Feature Friday: Lindsey Vorhees

Posted on November 02 2018

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A woman of many talents and good friend of ours, we bring to you a stained glass queen & owner of The Glass Revolver: 

Hi Lindsey! Can you tell us a little bit about yourself?

Hmmm alright here's me in a nutshell:

In addition to making stained glass, I am also a bartender. Basically on any given day you can find me at my workbench until the sun goes down or until I have to head to my “night job”. When I’m not working, I enjoy a variety of outdoor activities, hiking, swimming & riding motorcycles.. I love to travel, even if its only getting out of the city for 24 hours, I’m there. I have a little mutt - her name is Axl. My friend rescued her after she was hit by car about 4 years ago and she’s been attached to my side ever since.

What sparked your interest and inspired you to begin working with glass?

I had been in a creative and mental rut for a while. I used to draw a bit, play the piano, and write, but nothing did sparked my interest or really fulfilled me like it used to. I was watching the sunset one evening and started daydreaming about what it would look like through different colors, patterns, and shapes, when I got the brilliant idea to research stained glass. It turned out there was a supply store that offered classes literally right up the street from house, so I called and began taking classes that week!

After getting comfortable creating glass pieces, are you more perceptive to things you weren’t before?

Absolutely. I’m constantly noticing things and details I never have before. I see how many buildings and houses have vintage stained glass. When I see certain murals or shapes I seem to think to myself “that would look cool as a glass piece”. Old churches are where my mind goes wild, though.

Do you have a routine or specific things you do to get in the groove to work on a project?

I pretty much just drink my bodyweight in coffee, put on a podcast, or blast some music and tune out the rest of the world until I’m finished.

The possibilities seem endless - how do you make decisions on what to make?

Well, commissions are pretty straightforward. It’s a fun challenge to turn an idea from someone else into an object. When I’m deciding what I want to make for myself or to put in my store, I tend to get out of town for a while. There’s no better inspiration like nature - the ocean, desert and forest, natural color and lighting. My style has evolved quite a bit, but I love the color designs of the southwest, flowers, reptiles, birds, & swords too.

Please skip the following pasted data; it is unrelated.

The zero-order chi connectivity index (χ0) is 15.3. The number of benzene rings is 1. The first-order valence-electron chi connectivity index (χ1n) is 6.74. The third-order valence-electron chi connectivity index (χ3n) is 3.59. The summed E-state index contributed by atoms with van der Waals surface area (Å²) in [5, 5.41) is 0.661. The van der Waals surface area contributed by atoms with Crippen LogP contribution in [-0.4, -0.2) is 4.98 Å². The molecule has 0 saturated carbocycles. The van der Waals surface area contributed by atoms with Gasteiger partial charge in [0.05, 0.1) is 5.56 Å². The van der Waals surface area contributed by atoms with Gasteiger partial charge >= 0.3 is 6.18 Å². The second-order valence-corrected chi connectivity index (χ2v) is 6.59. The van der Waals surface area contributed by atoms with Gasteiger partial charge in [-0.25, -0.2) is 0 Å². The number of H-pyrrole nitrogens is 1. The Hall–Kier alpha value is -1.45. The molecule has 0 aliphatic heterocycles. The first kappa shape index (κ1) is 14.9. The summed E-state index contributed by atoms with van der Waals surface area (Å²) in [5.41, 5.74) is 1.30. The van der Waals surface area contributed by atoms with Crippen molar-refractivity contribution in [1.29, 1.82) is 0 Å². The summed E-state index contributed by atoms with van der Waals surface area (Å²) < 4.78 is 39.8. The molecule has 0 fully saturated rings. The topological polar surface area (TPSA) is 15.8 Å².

What about being an artist do you find most fulfilling?

I love starting out my day with all these ideas and visions that I want to create and by the end of the day, I love that I put what was in my head into a tangible piece of art. I love the final touches and being able to hold what I made, ending my day with 'yes, I made this with my own hands' and I have some beautiful to show for my time. I also have found a lovely community of strong women artists who support and encourage each other in what we all do.

On top of stained glass being super creative, it also seems incredibly technical, too, right? Do you enjoy that aspect?

YES. And I drive myself crazy! I can spend hours on one small part or piece because I think the slightest thing is “off”. But once I finally get it to be perfect in my mind I get so much satisfaction, hahahahaha.

Working with glass has got to take a TON of patience. Do you ever feel defeated? If so, how do you overcome that?

So much patience. Tears. Profanity. And almost losing my mind is a daily occurrence. With almost every piece I make I have some sort of self doubt throughout the process. But over the years I’ve learned to just power through it all. Usually I will have a few pieces going at once, so if I reach my wits end with one thing I can distract myself by switching it up and focusing on a new project before coming back to the original with a new set of eyes and clear mind.
It comes with the territory when creating art and putting yourself out there, but I can’t help thinking from time to time “am I even doing this right ?!?!?!"

Regarding glass, what’s the most common question you get asked?

The main question I get asked is “so how do you do it?”. I ask how much time they’ve got and then launch into my prepared and detailed step-by-step breakdown of everything I do. They usually get bored a few minutes into me describing it :)

Any advice for anyone interested in learning stained glass?

If you are serious - take classes!!!!!!! I went every Tuesday from 9am-12 for a year and a half! Don’t try to learn from youtube or just winging it. Take the time and learn the proper process.

And finally, for anyone interested in your work - do you do requests? If so, what’s the best way for someone to go about commissioning?

Instagram or email. Super simple!


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